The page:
whew, this got long... I bolded my main points in each section if you want to skim!
Some questions that are getting close- and downvotes also being upvoted and answered. This means they won't be bumped off the front page with a negative score anymore, and this might have the additional benefit of a few more upvotes/reputation for the answerer. It also doesn't really encourage people to ask better questions, they'll be getting answers anyway.
Just because you think a question is bad and shouldn't be answered doesn't mean everyone on the site thinks that. The community is not a hive-mind, so of course we'll have some controversial questions! It's okay for people to disagree. This is accounted for in the system by requiring multiple close, delete, undelete, and reopen votes (unless you're a moderator, of course).
I've answered questions where I felt there was enough information to provide a good answer, but it was later closed as "too broad" or "unclear". Sometimes I see what others are requesting for improvements and agree they have valid points, while still feeling confident in my answer. Other times I'll argue against the closure because I disagree with the reasons. It depends.
What helps most is when close-voters leave comments explaining why they're voting to close. I've been frustrated a couple times lately with people not doing that - a question looks fine to me, but somehow has 1, 2, 3 close votes with no explanation about why it was "unclear" or "too broad". In these cases I wonder, what am I missing here? (Does this only make sense to me because I'm from my particular culture? Am I not experienced enough to know what variables would affect the situation? etc.) Not only does CV-without-commenting not help OP improve their question, but it also doesn't help potential answerers understand why they might want to hold off.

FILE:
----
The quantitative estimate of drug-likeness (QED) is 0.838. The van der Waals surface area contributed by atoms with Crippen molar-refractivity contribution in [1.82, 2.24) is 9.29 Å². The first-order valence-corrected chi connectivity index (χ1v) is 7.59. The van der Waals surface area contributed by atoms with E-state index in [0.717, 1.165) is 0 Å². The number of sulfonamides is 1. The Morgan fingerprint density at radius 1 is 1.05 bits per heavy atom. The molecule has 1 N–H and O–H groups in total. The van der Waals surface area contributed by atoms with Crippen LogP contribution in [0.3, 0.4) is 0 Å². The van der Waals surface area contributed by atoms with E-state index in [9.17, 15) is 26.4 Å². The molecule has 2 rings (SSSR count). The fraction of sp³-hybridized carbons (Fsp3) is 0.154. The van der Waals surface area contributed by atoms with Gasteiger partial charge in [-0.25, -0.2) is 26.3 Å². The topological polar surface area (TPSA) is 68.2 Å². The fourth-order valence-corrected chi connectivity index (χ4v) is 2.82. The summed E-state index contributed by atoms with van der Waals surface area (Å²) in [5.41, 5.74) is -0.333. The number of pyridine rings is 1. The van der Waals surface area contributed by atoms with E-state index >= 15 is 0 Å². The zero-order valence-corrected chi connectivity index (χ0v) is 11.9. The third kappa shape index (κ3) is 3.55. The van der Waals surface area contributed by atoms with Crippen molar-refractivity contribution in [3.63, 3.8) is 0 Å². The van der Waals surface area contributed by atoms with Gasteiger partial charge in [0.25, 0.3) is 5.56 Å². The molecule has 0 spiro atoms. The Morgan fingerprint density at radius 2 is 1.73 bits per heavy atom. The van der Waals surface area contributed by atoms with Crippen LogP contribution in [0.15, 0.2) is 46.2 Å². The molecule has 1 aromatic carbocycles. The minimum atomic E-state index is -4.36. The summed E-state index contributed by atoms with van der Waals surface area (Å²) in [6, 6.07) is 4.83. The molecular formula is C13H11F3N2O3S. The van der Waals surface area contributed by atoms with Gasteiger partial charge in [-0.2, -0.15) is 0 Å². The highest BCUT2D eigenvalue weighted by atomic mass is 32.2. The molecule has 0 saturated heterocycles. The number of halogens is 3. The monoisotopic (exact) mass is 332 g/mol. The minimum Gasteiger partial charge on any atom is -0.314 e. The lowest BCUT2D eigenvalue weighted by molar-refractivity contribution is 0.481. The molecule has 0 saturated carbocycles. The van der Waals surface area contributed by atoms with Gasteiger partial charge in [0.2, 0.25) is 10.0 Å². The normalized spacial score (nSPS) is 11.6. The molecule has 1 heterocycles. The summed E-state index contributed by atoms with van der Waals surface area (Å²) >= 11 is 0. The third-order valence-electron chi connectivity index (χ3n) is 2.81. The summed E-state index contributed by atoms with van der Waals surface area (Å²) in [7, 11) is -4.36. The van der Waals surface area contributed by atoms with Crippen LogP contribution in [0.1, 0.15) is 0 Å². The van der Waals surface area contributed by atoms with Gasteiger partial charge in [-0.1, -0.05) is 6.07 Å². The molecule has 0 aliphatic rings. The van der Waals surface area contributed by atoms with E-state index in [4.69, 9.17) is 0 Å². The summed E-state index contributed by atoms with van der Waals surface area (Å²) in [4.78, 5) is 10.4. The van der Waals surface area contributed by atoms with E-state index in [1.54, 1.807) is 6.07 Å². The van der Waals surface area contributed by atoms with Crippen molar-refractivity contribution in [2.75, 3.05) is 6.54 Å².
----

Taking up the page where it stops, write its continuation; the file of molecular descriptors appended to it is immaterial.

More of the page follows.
Some questions are answered by users with the reputation to cast both close- and reopen votes, yet often don't aren't discussed on meta or get reopened. Not reopening isn't a big problem, they weren't very good questions in the first place. But it does mean there's a load of questions hanging around that don't get automatically cleaned up when they aren't improved, which means more work for the users with delete vote privileges.
I definitely agree that this is a case to encourage more discussion. If you see it happening, make a meta post! Invite the user(s) to participate by commenting with a link under the question and answers. Don't wait for them to start the discussion - chances are the people who answered aren't checking back to see if the question got closed afterwards.
I disagree that it's a problem that roomba will no longer auto-delete the question. It is operating exactly as intended - we don't want potentially good content to be automatically removed, we want human eyes to make that value judgment. If the post really doesn't add anything to the site, it can still be deleted.
Sometimes, people leaving comments (indicating to me that they realize something is wrong with the question) but answering them anyway.
I think it's appropriate to leave a comment to the user pointing out their conflicting actions. "Hey, I noticed you asked for clarification but have already answered - please don't encourage poor questions by answering them before they're improved."